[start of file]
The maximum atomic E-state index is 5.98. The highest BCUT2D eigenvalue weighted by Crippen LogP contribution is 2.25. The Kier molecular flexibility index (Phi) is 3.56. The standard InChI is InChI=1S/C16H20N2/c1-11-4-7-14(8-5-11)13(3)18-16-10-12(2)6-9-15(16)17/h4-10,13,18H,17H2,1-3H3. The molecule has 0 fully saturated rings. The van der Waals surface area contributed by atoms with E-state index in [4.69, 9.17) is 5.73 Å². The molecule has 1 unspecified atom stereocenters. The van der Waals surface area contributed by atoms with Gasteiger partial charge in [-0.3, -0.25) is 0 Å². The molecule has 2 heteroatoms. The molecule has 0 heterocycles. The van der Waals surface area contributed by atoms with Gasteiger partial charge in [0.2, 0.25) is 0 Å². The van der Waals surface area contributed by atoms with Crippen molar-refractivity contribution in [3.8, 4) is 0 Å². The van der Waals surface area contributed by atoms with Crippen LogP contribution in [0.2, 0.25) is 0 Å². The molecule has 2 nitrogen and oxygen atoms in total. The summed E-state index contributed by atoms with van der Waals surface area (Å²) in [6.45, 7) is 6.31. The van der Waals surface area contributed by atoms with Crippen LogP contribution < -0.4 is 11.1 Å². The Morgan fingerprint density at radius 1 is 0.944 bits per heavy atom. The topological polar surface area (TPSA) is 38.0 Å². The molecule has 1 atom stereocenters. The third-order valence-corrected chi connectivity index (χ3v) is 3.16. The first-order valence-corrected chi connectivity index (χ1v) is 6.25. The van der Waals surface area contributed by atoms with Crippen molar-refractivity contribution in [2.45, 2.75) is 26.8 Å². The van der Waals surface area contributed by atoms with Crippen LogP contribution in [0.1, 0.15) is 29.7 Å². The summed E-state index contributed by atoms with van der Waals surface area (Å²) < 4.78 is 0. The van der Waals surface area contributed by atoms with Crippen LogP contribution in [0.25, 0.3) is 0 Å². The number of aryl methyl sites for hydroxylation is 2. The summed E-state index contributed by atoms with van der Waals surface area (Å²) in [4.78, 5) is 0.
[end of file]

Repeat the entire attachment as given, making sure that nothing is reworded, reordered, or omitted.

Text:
The maximum atomic E-state index is 5.98. The highest BCUT2D eigenvalue weighted by Crippen LogP contribution is 2.25. The Kier molecular flexibility index (Phi) is 3.56. The standard InChI is InChI=1S/C16H20N2/c1-11-4-7-14(8-5-11)13(3)18-16-10-12(2)6-9-15(16)17/h4-10,13,18H,17H2,1-3H3. The molecule has 0 fully saturated rings. The van der Waals surface area contributed by atoms with E-state index in [4.69, 9.17) is 5.73 Å². The molecule has 1 unspecified atom stereocenters. The van der Waals surface area contributed by atoms with Gasteiger partial charge in [-0.3, -0.25) is 0 Å². The molecule has 2 heteroatoms. The molecule has 0 heterocycles. The van der Waals surface area contributed by atoms with Gasteiger partial charge in [0.2, 0.25) is 0 Å². The van der Waals surface area contributed by atoms with Crippen molar-refractivity contribution in [3.8, 4) is 0 Å². The van der Waals surface area contributed by atoms with Crippen LogP contribution in [0.2, 0.25) is 0 Å². The molecule has 2 nitrogen and oxygen atoms in total. The summed E-state index contributed by atoms with van der Waals surface area (Å²) in [6.45, 7) is 6.31. The van der Waals surface area contributed by atoms with Crippen LogP contribution < -0.4 is 11.1 Å². The Morgan fingerprint density at radius 1 is 0.944 bits per heavy atom. The topological polar surface area (TPSA) is 38.0 Å². The molecule has 1 atom stereocenters. The third-order valence-corrected chi connectivity index (χ3v) is 3.16. The first-order valence-corrected chi connectivity index (χ1v) is 6.25. The van der Waals surface area contributed by atoms with Crippen molar-refractivity contribution in [2.45, 2.75) is 26.8 Å². The van der Waals surface area contributed by atoms with Crippen LogP contribution in [0.1, 0.15) is 29.7 Å². The summed E-state index contributed by atoms with van der Waals surface area (Å²) < 4.78 is 0. The van der Waals surface area contributed by atoms with Crippen LogP contribution in [0.25, 0.3) is 0 Å². The number of aryl methyl sites for hydroxylation is 2. The summed E-state index contributed by atoms with van der Waals surface area (Å²) in [4.78, 5) is 0.